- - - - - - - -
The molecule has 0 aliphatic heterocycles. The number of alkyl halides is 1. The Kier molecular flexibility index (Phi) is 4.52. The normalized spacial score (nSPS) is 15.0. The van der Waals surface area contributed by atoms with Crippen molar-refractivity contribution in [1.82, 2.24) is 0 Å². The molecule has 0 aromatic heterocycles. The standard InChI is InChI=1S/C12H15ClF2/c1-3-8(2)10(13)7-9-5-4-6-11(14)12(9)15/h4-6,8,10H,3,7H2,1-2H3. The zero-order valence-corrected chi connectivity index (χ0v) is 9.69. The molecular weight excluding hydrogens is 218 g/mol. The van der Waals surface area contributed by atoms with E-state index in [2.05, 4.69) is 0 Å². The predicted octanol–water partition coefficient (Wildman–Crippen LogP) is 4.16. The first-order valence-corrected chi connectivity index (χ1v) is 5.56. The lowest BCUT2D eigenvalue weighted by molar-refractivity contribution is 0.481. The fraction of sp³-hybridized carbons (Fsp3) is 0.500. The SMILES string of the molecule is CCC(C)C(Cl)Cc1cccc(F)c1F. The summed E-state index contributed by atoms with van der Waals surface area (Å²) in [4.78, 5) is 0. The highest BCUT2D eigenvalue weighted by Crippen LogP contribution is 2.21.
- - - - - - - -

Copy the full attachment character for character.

The molecule has 0 aliphatic heterocycles. The number of alkyl halides is 1. The Kier molecular flexibility index (Phi) is 4.52. The normalized spacial score (nSPS) is 15.0. The van der Waals surface area contributed by atoms with Crippen molar-refractivity contribution in [1.82, 2.24) is 0 Å². The molecule has 0 aromatic heterocycles. The standard InChI is InChI=1S/C12H15ClF2/c1-3-8(2)10(13)7-9-5-4-6-11(14)12(9)15/h4-6,8,10H,3,7H2,1-2H3. The zero-order valence-corrected chi connectivity index (χ0v) is 9.69. The molecular weight excluding hydrogens is 218 g/mol. The van der Waals surface area contributed by atoms with E-state index in [2.05, 4.69) is 0 Å². The predicted octanol–water partition coefficient (Wildman–Crippen LogP) is 4.16. The first-order valence-corrected chi connectivity index (χ1v) is 5.56. The lowest BCUT2D eigenvalue weighted by molar-refractivity contribution is 0.481. The fraction of sp³-hybridized carbons (Fsp3) is 0.500. The SMILES string of the molecule is CCC(C)C(Cl)Cc1cccc(F)c1F. The summed E-state index contributed by atoms with van der Waals surface area (Å²) in [4.78, 5) is 0. The highest BCUT2D eigenvalue weighted by Crippen LogP contribution is 2.21.